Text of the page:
3
$\begingroup$

Let $S$ be a subset of $\mathbb{R}$. Let $C$ be the set of points $x$ in $\mathbb{R}$ with the property that $S \cap (x - r, x + r)$ is uncountable for every $r > 0$. Show that $S - C$ is finite or countable.

Thanks for any help.

$\endgroup$
6
  • $\begingroup$ a. any finite set is countable. b. what have you tried ? $\endgroup$
    – Belgi
    Aug 16 '12 at 21:02
  • 1
    $\begingroup$ @Belgi: Many places mean "countably infinite" when saying "countable". To distinct they use "at most countable" for finite or countably infinite. $\endgroup$
    – Asaf Karagila
    Aug 16 '12 at 21:03
  • $\begingroup$ I was trying to use the fact that Q is dense in R and that the intervals with rational endpoints is countable . By countable I mean countably infinite . $\endgroup$
    – Ester
    Aug 16 '12 at 21:05
  • $\begingroup$ I also think there is a problem in the question: "Let $C$...s.t $S$" . should it be $C$ in the intersection ? $\endgroup$
    – Belgi
    Aug 16 '12 at 21:08
  • $\begingroup$ @Belgi: no, that would make for a circular definition... for example, $C=\emptyset$ would satisfy it. $\endgroup$
    – tomasz
    Aug 16 '12 at 21:09
2
$\begingroup$

Instead of considering arbitrary neighborhood $(x - r, x + r)$ for $x \in \mathbb{R}$ and $r > 0$, you can consider just those open intervals where $x \in \mathbb{Q}$ and $r \in \mathbb{Q}$. These form a countable basis for the topology on $\mathbb{R}$. Let $(U_n)_{n \in \mathbb{N}}$ denote a countable enumeration of these open intervals. Then you have that $C$ is the set of all $x \in \mathbb{R}$ such that $S \cap U_n$ is uncountable for all $n$ such that $x \in U_n$.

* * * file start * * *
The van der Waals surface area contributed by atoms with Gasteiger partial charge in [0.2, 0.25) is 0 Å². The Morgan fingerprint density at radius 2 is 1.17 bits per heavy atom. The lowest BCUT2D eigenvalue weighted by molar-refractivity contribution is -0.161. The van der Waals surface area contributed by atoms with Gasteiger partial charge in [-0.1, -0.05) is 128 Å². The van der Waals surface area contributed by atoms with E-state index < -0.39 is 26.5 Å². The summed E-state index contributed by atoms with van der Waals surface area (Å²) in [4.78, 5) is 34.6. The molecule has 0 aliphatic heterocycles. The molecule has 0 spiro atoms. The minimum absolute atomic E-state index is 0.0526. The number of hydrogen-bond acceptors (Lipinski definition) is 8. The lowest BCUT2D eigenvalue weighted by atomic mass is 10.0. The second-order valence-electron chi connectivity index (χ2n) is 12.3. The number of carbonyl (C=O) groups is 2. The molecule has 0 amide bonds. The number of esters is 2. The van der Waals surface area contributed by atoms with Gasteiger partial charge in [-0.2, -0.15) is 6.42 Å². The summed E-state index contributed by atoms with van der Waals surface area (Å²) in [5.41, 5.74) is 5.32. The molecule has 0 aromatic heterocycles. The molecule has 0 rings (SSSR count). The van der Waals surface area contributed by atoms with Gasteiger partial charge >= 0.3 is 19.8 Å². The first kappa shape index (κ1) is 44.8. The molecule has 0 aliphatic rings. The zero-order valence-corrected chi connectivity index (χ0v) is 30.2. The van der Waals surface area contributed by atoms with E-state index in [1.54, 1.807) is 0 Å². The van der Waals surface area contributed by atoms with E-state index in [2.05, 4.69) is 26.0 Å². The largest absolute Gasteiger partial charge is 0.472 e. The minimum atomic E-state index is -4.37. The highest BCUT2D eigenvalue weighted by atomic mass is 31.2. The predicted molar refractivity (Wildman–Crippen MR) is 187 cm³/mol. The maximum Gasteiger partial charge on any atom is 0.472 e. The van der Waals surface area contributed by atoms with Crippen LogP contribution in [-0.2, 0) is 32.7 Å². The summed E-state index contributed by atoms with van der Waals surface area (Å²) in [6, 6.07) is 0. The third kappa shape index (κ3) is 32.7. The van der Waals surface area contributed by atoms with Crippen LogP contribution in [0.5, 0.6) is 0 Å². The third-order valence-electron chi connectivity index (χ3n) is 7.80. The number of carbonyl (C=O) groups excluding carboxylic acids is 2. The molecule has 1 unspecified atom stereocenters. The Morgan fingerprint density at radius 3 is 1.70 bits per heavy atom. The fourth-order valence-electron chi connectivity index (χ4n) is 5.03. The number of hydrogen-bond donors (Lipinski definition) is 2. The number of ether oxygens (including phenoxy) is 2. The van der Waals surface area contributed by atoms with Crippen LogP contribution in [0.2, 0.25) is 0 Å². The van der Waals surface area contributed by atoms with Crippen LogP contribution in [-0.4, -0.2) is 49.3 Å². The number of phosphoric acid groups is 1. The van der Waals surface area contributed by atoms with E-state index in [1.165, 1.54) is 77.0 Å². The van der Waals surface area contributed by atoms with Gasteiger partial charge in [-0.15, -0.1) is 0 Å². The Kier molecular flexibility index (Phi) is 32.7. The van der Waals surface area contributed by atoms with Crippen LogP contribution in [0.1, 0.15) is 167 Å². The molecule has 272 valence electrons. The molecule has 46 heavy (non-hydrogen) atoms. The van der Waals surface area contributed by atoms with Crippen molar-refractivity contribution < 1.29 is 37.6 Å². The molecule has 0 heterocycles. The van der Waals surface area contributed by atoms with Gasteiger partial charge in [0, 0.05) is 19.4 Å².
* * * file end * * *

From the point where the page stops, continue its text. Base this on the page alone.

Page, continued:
Hence $S - C$ is the union of over all $n \in \mathbb{N}$ of $S \cap U_n$ such that $S \cap U_n$ is countable, i.e.

$S - C = \bigcup_{n \text{ st } |S \cap U_n| = \aleph_0} S \cap U_n$

A countable union of countable sets is countable. You are done.


By the way, the points in $C$ are usually called condensation points. If $S$ happens to be closed, the result above is a step in proving the Cantor Bendixson Theorem. This theorem states that every closed set is the union of a perfect set and a countable set. Perfects sets have cardinality $2^{\aleph_0}$. Hence the Cantor Bendixson Theorem states that no closed subset of $\mathbb{R}$ is a counterexample for the continuum hypothesis.

$\endgroup$
2
$\begingroup$

HINT: You’re on the right track. Suppose that $x\in S\setminus C$; show that there is an open interval $(p,q)$ with rational endpoints such that $x\in(p,q)$ and $(p,q)\cap C=\varnothing$. There are only countably many such intervals, so ...

$\endgroup$
3
  • $\begingroup$ Yes , I was trying exactly that , but I cannot show the disjoint part . I feel that I am missing something very easy . $\endgroup$
    – Ester
    Aug 16 '12 at 21:13
  • $\begingroup$ How is it possible that $x\in\emptyset$? Did you mean $x\in(p,q)$ and $(p,q)\cap C=\emptyset$, perhaps? $\endgroup$ Aug 16 '12 at 21:14
  • $\begingroup$ @Cameron: Yes; somehow I lost the middle characters. $\endgroup$ Aug 16 '12 at 21:38

Your Answer

By clicking “Post Your Answer”, you agree to our terms of service, privacy policy and cookie policy

Not the answer you're looking for? Browse other questions tagged or ask your own question.